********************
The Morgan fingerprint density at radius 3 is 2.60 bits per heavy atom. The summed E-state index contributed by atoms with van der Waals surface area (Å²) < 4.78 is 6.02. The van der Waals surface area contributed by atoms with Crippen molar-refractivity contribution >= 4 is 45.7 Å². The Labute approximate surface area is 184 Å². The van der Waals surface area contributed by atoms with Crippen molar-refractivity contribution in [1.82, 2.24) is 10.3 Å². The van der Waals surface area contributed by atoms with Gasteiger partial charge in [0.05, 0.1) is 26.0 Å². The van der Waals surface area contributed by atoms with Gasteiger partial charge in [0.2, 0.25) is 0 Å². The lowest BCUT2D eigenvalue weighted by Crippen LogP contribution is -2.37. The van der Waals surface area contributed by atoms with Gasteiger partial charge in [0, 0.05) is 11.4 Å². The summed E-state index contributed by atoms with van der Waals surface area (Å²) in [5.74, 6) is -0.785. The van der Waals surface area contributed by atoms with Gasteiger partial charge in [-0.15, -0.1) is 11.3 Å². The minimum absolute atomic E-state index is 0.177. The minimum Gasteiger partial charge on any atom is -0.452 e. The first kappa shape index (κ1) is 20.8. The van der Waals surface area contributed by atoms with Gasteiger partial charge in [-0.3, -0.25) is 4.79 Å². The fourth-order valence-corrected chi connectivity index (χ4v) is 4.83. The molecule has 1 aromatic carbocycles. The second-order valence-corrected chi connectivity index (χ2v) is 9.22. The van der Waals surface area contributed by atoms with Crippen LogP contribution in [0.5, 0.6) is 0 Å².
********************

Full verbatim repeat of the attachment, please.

The Morgan fingerprint density at radius 3 is 2.60 bits per heavy atom. The summed E-state index contributed by atoms with van der Waals surface area (Å²) < 4.78 is 6.02. The van der Waals surface area contributed by atoms with Crippen molar-refractivity contribution >= 4 is 45.7 Å². The Labute approximate surface area is 184 Å². The van der Waals surface area contributed by atoms with Crippen molar-refractivity contribution in [1.82, 2.24) is 10.3 Å². The van der Waals surface area contributed by atoms with Gasteiger partial charge in [0.05, 0.1) is 26.0 Å². The van der Waals surface area contributed by atoms with Gasteiger partial charge in [0.2, 0.25) is 0 Å². The lowest BCUT2D eigenvalue weighted by Crippen LogP contribution is -2.37. The van der Waals surface area contributed by atoms with Gasteiger partial charge in [0, 0.05) is 11.4 Å². The summed E-state index contributed by atoms with van der Waals surface area (Å²) in [5.74, 6) is -0.785. The van der Waals surface area contributed by atoms with Gasteiger partial charge in [-0.15, -0.1) is 11.3 Å². The minimum absolute atomic E-state index is 0.177. The minimum Gasteiger partial charge on any atom is -0.452 e. The first kappa shape index (κ1) is 20.8. The van der Waals surface area contributed by atoms with Gasteiger partial charge in [-0.3, -0.25) is 4.79 Å². The fourth-order valence-corrected chi connectivity index (χ4v) is 4.83. The molecule has 1 aromatic carbocycles. The second-order valence-corrected chi connectivity index (χ2v) is 9.22. The van der Waals surface area contributed by atoms with Crippen LogP contribution in [0.5, 0.6) is 0 Å².